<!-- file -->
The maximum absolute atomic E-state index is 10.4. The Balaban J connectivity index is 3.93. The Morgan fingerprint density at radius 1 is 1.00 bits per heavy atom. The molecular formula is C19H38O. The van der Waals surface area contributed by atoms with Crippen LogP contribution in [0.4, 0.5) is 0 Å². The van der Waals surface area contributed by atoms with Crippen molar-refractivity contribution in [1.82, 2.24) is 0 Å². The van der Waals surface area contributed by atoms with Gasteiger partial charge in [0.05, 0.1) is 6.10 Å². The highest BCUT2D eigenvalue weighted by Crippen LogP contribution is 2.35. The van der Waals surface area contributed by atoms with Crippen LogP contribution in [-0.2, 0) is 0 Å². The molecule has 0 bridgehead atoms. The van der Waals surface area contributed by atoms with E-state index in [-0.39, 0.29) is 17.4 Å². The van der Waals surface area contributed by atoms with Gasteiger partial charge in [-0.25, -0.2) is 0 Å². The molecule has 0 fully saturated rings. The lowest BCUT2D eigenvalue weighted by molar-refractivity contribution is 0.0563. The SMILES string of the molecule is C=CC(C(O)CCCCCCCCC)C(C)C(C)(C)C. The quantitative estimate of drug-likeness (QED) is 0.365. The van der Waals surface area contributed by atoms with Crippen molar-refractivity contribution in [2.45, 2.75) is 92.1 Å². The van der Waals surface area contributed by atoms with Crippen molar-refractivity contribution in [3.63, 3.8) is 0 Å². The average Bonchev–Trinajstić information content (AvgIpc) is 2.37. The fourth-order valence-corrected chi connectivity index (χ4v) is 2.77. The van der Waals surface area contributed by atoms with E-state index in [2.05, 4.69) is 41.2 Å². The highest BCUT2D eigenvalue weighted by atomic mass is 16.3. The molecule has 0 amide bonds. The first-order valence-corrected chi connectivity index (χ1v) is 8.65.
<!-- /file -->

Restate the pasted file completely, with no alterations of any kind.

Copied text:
The maximum absolute atomic E-state index is 10.4. The Balaban J connectivity index is 3.93. The Morgan fingerprint density at radius 1 is 1.00 bits per heavy atom. The molecular formula is C19H38O. The van der Waals surface area contributed by atoms with Crippen LogP contribution in [0.4, 0.5) is 0 Å². The van der Waals surface area contributed by atoms with Crippen molar-refractivity contribution in [1.82, 2.24) is 0 Å². The van der Waals surface area contributed by atoms with Gasteiger partial charge in [0.05, 0.1) is 6.10 Å². The highest BCUT2D eigenvalue weighted by Crippen LogP contribution is 2.35. The van der Waals surface area contributed by atoms with Crippen LogP contribution in [-0.2, 0) is 0 Å². The molecule has 0 bridgehead atoms. The van der Waals surface area contributed by atoms with E-state index in [-0.39, 0.29) is 17.4 Å². The van der Waals surface area contributed by atoms with Gasteiger partial charge in [-0.25, -0.2) is 0 Å². The molecule has 0 fully saturated rings. The lowest BCUT2D eigenvalue weighted by molar-refractivity contribution is 0.0563. The SMILES string of the molecule is C=CC(C(O)CCCCCCCCC)C(C)C(C)(C)C. The quantitative estimate of drug-likeness (QED) is 0.365. The van der Waals surface area contributed by atoms with Crippen molar-refractivity contribution in [2.45, 2.75) is 92.1 Å². The van der Waals surface area contributed by atoms with Crippen molar-refractivity contribution in [3.63, 3.8) is 0 Å². The average Bonchev–Trinajstić information content (AvgIpc) is 2.37. The fourth-order valence-corrected chi connectivity index (χ4v) is 2.77. The van der Waals surface area contributed by atoms with E-state index in [2.05, 4.69) is 41.2 Å². The highest BCUT2D eigenvalue weighted by atomic mass is 16.3. The molecule has 0 amide bonds. The first-order valence-corrected chi connectivity index (χ1v) is 8.65.